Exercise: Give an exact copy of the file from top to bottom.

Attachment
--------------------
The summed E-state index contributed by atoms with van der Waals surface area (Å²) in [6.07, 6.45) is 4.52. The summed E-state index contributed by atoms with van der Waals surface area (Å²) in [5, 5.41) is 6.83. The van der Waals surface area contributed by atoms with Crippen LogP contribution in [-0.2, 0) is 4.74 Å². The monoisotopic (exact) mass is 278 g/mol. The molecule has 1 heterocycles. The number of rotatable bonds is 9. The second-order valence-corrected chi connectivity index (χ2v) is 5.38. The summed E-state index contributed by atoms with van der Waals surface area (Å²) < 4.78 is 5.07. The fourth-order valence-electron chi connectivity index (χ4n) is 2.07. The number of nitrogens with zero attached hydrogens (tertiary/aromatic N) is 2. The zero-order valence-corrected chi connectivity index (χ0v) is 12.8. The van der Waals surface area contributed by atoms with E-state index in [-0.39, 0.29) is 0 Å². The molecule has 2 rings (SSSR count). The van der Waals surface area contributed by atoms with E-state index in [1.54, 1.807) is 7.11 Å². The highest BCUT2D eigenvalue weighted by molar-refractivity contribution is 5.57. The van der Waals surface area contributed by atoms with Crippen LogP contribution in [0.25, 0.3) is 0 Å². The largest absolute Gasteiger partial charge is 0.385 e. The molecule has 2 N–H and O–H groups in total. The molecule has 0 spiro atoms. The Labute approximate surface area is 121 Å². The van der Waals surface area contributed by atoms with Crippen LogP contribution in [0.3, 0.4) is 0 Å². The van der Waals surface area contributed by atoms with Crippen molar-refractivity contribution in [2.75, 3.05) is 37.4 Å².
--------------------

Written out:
The summed E-state index contributed by atoms with van der Waals surface area (Å²) in [6.07, 6.45) is 4.52. The summed E-state index contributed by atoms with van der Waals surface area (Å²) in [5, 5.41) is 6.83. The van der Waals surface area contributed by atoms with Crippen LogP contribution in [-0.2, 0) is 4.74 Å². The monoisotopic (exact) mass is 278 g/mol. The molecule has 1 heterocycles. The number of rotatable bonds is 9. The second-order valence-corrected chi connectivity index (χ2v) is 5.38. The summed E-state index contributed by atoms with van der Waals surface area (Å²) < 4.78 is 5.07. The fourth-order valence-electron chi connectivity index (χ4n) is 2.07. The number of nitrogens with zero attached hydrogens (tertiary/aromatic N) is 2. The zero-order valence-corrected chi connectivity index (χ0v) is 12.8. The van der Waals surface area contributed by atoms with E-state index in [-0.39, 0.29) is 0 Å². The molecule has 2 rings (SSSR count). The van der Waals surface area contributed by atoms with E-state index in [1.54, 1.807) is 7.11 Å². The highest BCUT2D eigenvalue weighted by molar-refractivity contribution is 5.57. The van der Waals surface area contributed by atoms with Crippen LogP contribution in [0.25, 0.3) is 0 Å². The largest absolute Gasteiger partial charge is 0.385 e. The molecule has 2 N–H and O–H groups in total. The molecule has 0 spiro atoms. The Labute approximate surface area is 121 Å². The van der Waals surface area contributed by atoms with Crippen LogP contribution in [0.3, 0.4) is 0 Å². The van der Waals surface area contributed by atoms with Crippen molar-refractivity contribution in [2.75, 3.05) is 37.4 Å².